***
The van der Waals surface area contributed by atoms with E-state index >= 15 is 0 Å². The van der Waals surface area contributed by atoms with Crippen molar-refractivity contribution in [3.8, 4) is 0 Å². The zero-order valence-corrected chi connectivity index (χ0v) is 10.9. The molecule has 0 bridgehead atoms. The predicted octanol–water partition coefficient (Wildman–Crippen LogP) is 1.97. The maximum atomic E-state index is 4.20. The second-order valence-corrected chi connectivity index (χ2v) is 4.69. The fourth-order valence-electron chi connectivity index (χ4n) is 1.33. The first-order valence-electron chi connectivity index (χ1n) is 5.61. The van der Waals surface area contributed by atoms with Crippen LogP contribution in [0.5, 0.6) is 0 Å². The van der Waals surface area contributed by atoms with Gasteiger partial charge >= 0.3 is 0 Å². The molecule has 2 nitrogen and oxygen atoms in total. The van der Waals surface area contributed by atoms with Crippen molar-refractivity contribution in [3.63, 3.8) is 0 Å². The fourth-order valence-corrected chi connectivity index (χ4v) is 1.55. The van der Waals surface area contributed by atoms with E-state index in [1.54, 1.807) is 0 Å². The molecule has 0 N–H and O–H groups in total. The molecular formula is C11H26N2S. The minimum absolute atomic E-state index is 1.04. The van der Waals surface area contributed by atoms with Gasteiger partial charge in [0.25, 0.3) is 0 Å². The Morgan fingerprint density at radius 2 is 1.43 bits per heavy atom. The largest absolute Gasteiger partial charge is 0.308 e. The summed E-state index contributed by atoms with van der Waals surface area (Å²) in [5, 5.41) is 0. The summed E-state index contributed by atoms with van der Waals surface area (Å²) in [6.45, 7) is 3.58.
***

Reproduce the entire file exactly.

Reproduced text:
The van der Waals surface area contributed by atoms with E-state index >= 15 is 0 Å². The van der Waals surface area contributed by atoms with Crippen molar-refractivity contribution in [3.8, 4) is 0 Å². The zero-order valence-corrected chi connectivity index (χ0v) is 10.9. The molecule has 0 bridgehead atoms. The predicted octanol–water partition coefficient (Wildman–Crippen LogP) is 1.97. The maximum atomic E-state index is 4.20. The second-order valence-corrected chi connectivity index (χ2v) is 4.69. The fourth-order valence-electron chi connectivity index (χ4n) is 1.33. The first-order valence-electron chi connectivity index (χ1n) is 5.61. The van der Waals surface area contributed by atoms with Crippen LogP contribution in [0.5, 0.6) is 0 Å². The van der Waals surface area contributed by atoms with Gasteiger partial charge >= 0.3 is 0 Å². The molecule has 2 nitrogen and oxygen atoms in total. The van der Waals surface area contributed by atoms with Crippen molar-refractivity contribution in [3.63, 3.8) is 0 Å². The fourth-order valence-corrected chi connectivity index (χ4v) is 1.55. The van der Waals surface area contributed by atoms with E-state index in [1.54, 1.807) is 0 Å². The molecule has 0 N–H and O–H groups in total. The molecular formula is C11H26N2S. The minimum absolute atomic E-state index is 1.04. The van der Waals surface area contributed by atoms with Gasteiger partial charge in [0.25, 0.3) is 0 Å². The Morgan fingerprint density at radius 2 is 1.43 bits per heavy atom. The largest absolute Gasteiger partial charge is 0.308 e. The summed E-state index contributed by atoms with van der Waals surface area (Å²) in [5, 5.41) is 0. The summed E-state index contributed by atoms with van der Waals surface area (Å²) in [6.45, 7) is 3.58.